earlier this year. IIRC, all that had to be done was create a
Ruby-specific typemap for a callback function; the rest of the interface
definition was already in place, and language agnostic to boot. However,
it didn’t work for some forgotten reason, so I decided to wait for the
Ruby swig module to mature a bit. From what other posters say about
swig’s advances, maybe it’s time to try again. :slight_smile:

You definately should try it again. From what I understand swig 1.3.12
was a huge improvement over earlier versions (I started out with 1.3.12,
now 1.3.13 is out ).

Phil

Tom et al.:

I want to make sure the wxRuby port is sufficiently well-thought out to take
advantage of all of the benefits of the proposed meta-API (as you call it).
I am pretty good with C and C++ coding so the Swig part of the general GUI
effort is where I can contribute most uniquely.

Though he’s probably loathe to admit it, Rich Kilmer is a friend of mine,
who lives only a few blocks from me, and so I have been a somewhat silent
but real part of the “rouge” discussions from earlier in the year.
Conceptually the separation of concerns as described by the various layers
(Alpha, Gamma, Delta, Omega or whatever they were all variously called) is
an ideal to be worked toward.

If wxRuby is “done right” it should jive in terms of semantic abstraction
with that separation of concerns and be fairly straightforward to "plug in"
to that architecture (I have FreeRIDE in mind in particular, but it would
really be but one very useful example of a GUI application assembled in this
fashion).

I would be happy therefore to work on, and otherwise be an accomplice to,
GUtopIa, though you are probably aware it was called Utopia once already.
While the realist in me shuns such terminology, and I wouldn’t be caught
dead holding hands to the tune of John Lennon’s “Imagine,” I do think the
world would be a better place with a well thought out GUI architecture for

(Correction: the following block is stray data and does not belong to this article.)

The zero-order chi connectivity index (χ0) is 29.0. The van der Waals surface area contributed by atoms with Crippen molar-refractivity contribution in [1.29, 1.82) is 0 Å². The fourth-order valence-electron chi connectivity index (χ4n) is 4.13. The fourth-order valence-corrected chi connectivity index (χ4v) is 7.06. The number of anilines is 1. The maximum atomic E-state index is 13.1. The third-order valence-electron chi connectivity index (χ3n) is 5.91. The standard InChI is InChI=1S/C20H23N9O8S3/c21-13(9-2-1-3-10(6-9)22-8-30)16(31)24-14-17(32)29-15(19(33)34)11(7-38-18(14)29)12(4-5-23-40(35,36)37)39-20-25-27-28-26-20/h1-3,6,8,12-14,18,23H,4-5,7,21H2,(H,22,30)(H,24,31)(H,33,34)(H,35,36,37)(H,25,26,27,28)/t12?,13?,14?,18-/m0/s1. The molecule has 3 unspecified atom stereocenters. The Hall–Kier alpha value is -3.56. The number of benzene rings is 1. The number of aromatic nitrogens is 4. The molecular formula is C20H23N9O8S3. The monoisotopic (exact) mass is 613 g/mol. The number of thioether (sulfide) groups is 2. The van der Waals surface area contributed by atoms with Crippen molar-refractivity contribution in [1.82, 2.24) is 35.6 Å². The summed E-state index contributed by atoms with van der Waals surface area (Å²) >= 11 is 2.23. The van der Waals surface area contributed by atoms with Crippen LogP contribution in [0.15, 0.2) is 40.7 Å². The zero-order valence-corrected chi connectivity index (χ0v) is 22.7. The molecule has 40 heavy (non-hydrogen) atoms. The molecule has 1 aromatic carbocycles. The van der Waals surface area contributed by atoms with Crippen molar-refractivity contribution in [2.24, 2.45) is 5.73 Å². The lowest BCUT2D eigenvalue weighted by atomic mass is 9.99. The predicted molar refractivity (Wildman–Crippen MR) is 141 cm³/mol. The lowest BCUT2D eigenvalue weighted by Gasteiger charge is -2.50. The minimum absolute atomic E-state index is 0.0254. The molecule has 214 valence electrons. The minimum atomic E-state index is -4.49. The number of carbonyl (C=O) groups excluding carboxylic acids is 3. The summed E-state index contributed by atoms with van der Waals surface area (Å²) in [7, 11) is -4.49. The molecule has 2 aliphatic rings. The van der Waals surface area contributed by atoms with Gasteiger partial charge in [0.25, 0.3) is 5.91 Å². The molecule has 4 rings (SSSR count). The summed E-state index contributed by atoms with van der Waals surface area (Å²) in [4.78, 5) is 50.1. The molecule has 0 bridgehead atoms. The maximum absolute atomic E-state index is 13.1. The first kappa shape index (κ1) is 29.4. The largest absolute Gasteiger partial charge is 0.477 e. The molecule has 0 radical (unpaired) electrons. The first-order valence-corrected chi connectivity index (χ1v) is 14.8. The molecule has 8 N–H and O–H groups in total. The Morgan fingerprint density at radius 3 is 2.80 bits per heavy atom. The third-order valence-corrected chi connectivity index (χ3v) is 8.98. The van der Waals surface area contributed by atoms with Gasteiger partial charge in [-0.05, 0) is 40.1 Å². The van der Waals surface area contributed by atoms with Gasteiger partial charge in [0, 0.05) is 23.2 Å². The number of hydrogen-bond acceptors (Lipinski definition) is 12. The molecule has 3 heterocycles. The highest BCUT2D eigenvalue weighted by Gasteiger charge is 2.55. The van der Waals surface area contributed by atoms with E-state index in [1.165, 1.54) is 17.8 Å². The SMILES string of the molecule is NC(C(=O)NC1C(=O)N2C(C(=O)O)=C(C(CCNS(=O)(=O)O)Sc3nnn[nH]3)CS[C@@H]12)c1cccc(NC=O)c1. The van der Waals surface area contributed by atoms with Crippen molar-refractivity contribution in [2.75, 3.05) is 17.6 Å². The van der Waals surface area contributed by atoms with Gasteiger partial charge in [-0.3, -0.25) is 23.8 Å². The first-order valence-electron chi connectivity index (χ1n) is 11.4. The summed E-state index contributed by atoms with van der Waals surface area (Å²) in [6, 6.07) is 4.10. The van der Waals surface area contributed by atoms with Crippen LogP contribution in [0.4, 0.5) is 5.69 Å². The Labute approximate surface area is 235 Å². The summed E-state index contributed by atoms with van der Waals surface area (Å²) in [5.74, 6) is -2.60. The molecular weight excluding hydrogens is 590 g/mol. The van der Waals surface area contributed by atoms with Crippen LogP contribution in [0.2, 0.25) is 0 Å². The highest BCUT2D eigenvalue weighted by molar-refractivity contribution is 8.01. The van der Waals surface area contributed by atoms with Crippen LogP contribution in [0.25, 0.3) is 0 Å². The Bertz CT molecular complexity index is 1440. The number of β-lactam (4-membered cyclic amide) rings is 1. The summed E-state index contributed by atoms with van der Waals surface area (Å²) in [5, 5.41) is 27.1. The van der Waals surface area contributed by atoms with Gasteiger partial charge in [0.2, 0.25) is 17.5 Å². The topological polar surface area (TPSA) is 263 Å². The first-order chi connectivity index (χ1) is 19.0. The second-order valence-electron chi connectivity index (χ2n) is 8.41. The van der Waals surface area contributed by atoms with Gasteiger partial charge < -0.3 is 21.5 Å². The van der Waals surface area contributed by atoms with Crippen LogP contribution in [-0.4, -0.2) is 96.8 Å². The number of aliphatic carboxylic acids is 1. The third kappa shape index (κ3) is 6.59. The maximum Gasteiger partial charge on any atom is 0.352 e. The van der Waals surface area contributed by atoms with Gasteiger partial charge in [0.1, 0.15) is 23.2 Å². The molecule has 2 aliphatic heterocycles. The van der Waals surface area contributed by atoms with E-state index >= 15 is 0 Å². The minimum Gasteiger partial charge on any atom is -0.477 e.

Ruby, featuring meaningful layers promoting MVC and the separation of
concerns on top of a wicked-cool cross-platform native widget framework like
wxWindows.

:wink:

Bob Calco

%% -----Original Message-----
%% From: Tom Sawyer [mailto:transami@transami.net]
%% Sent: Sunday, August 04, 2002 9:26 AM
%% To: ruby-talk ML
%% Subject: RE: embed or swig?
%%
%%
%% hi bob,
%%
%% i discover your sight about a week or so ago. have been meaning to chat
%% with you.
%%
%% i am very very glad to here that you are actively working on this. i
%% actually just started playing with it myself. as a crap-shoot i tried to
%% jimmy wxPython to produce me some ruby code. bombed, but it was worth a
%% shot just to see what would happen.:slight_smile:
%%
%% i don’t know if you’ve been following the GUI threads at all, but a
%% binding for wxWindows is very high on the TODO list.
%%
%% please take a gander at http://www.rubygui.org.
%%
%% you may not be interested in participating directly with this particular
%% project (GUtopIa), but i’m marking you down, so to speak, as taking on
%% the wxWindows binding task that GUtopIa also requires.
%%
%% i also offer what assistance i can. i’m pretty busy with the meta-API
%% (among other things) and i’m not much for c coding, but i could help
%% with docs and such (as i will require them myself) and also see if i can
%% find anyone else to lend a hand.
%%
%% i hope its going well!
%%
%% ~transami
%%
%%
%% On Sun, 2002-08-04 at 06:30, Bob Calco wrote:
%% > I’m working on a wxWindows port for Ruby (called, predictably, wxRuby),
%% > using Swig. Its odd but the last three days I’ve discovered
%% Swig and it is
%% > really a form of black magic. While not quite as straightforward as the
%% > example that set off this discussion, it will not be anywhere near as